1780s: Affair of the Diamond Necklace

1780s Western Europe, France:

The Affair of the
Diamond Necklace

[reference: Wikipedia.org]

Q: When did it take place?
A:
The era of Louis XVI’s French court, that is, the 1780s.

Affair_Of_The_Diamond_Necklace_by_St[2]

Affair of the Diamond Necklace
by Strawberry-Chocolate whose gallery
can be viewed at
Deviant Art.com

Q: Why does an incident surrounding a Diamond Necklace deserve a landmark place in history?

A: The Affair of the Diamond Necklace was named by Napoleon Bonaparte as one of the three reasons why he believed the centuries-old absolute power of the French monarchy fell within three years and and resulted in the French Revolution (1789-1799) of great social and political upheaval.

Q: How is that possible? It’s just a Diamond Necklace.

A: It was a scandalous incident involving the French royal family, which added to the French people’s disillusionment with the French monarchy.

Q: What political consequences were there?

A: After the scandalous episode of the Affair of the Diamond Necklace, centuries-old feudal, aristocratic and religious privileges vanished under unrelenting assault from liberal political groups and the disillusioned masses on the streets.

Q: What happened after the collapse of the French monarchy?

A: A political void occurred which created an opportunity, and need, for the introduction and ushering-in of the enlightenment principles of citizenship andinalienable rights (i.e. natural and legal rights). This fundamentally transformed French government politics.

Q: So, the court of Louis XVI was to blame for the end of the French monarchy?

A: In fact, even though the actual Affair of the Diamond Necklace incident took place during the French court of Louis XVI, events leading up to it were in place during his predecessor Louis XV.

Q: So, what were the events leading up to the Affair of the Diamond Necklace?

A: In 1772, the Parisian crown jewellers, Boehmer & Bassenge, received a commission from Louis XV of France to make an ornate diamond necklace for his mistress, Madame du Barry, with whom he was infatuated.

affair-of-the-diamond-necklace-marie[4]


Artist’s depiction of
the wearing of
the Diamond Necklace

Drawing sourced from a personal website named “The Affair of the Diamond Necklace: Marie Antoinette’s downfall”. Also contains other photos of Antoinette’s surviving jewellery.

The order was to create a diamond necklace which would surpass all others in grandeur. To be able to amass an appropriate set of diamonds, the jewellers Boehmer & Bassenge would need several years to conduct the search and complete the collection of required precious stones, as well as a great deal of money to finance the purchase.

However, in the meantime, before the commissioned Diamond Necklace could be finished Louis XV died of smallpox and Madame du Barry was banished from court by his successor.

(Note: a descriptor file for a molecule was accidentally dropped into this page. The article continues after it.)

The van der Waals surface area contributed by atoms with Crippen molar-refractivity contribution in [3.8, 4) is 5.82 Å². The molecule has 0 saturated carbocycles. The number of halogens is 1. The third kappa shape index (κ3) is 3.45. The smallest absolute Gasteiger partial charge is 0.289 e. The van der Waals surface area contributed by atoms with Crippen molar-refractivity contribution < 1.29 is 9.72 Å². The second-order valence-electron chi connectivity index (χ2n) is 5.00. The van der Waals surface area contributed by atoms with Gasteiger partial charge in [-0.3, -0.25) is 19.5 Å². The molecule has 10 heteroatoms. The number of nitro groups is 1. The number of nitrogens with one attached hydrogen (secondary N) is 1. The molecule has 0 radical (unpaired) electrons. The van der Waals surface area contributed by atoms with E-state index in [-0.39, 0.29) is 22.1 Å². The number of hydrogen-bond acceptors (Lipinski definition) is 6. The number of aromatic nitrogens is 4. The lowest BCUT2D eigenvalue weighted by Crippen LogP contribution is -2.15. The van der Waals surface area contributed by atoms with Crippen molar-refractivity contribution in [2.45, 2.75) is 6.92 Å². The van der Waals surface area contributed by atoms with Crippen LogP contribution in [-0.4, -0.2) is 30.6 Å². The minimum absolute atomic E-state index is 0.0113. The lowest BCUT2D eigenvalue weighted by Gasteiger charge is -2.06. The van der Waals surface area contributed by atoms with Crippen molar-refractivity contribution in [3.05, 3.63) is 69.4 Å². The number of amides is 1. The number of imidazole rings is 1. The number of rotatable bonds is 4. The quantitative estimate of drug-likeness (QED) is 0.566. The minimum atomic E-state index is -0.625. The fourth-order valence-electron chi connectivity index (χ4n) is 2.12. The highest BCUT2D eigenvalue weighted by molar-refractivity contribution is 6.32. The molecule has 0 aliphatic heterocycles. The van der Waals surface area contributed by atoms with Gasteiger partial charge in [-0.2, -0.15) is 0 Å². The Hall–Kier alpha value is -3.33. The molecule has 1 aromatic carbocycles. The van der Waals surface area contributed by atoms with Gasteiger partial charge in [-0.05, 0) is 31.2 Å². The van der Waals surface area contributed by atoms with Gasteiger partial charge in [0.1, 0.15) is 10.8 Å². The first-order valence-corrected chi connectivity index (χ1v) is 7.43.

Q: Did the jewellers, Boehmer & Bassenge, ever finish the Diamond Necklace? And what did it look like?

A: Yes, the completed infamous necklace would eventually total 2,800 diamond carats.

affair-of-the-diamond-necklace-marie[11]


The Diamond Necklace exhibit at an exclusive exhibition
in San Francisco

Photo is from an article placed in
LA’s The Place Magazine (an event’s guide)
regarding an
exclusive Marie Antoinette exhibition
held at the
Legion of Honor,
which is one of the
Fine Arts Museums of San Francisco

  • First, was a 17-diamond choker and each diamond was five to eight carats each.
  • Second, from the 17-diamond choker hung a three-wreathed festoon and pendants.
  • Third, came the necklace proper which was a double row of diamonds cumulating in an eleven-carat stone.
  • Fourth and finally, hanging from the necklace proper was a four-knotted tassel. The four-knotted tassel was originally tied with pink satin ribbons which was Du Barry’s favourite colour, but later changed to blue ribbons.
  • It had an estimated cost of between 1,600,000 livres and 2,000,000 livres. Perhaps in today’s currency, this is the equivalent of $100 million.

Q: How the Diamond Necklace ever come to be a problem?

A: It occurred because Queen Marie Antoinette became implicated with the Diamond Necklace by way of being accused of participating in a crime to defraud the crown jewellers of the cost of a very expensive, royal-court commissioned diamond necklace.

Essentially, the jewellers were stuck with debt from having spent years toiling to create a grand diamond creation crafted by royal commission and yet no payment. They wouldn’t be able to receive payment since the customer, the king, had died.

So the jewellers tried to sell it to the incoming court of Louis XVI and his wife, Marie Antoinette.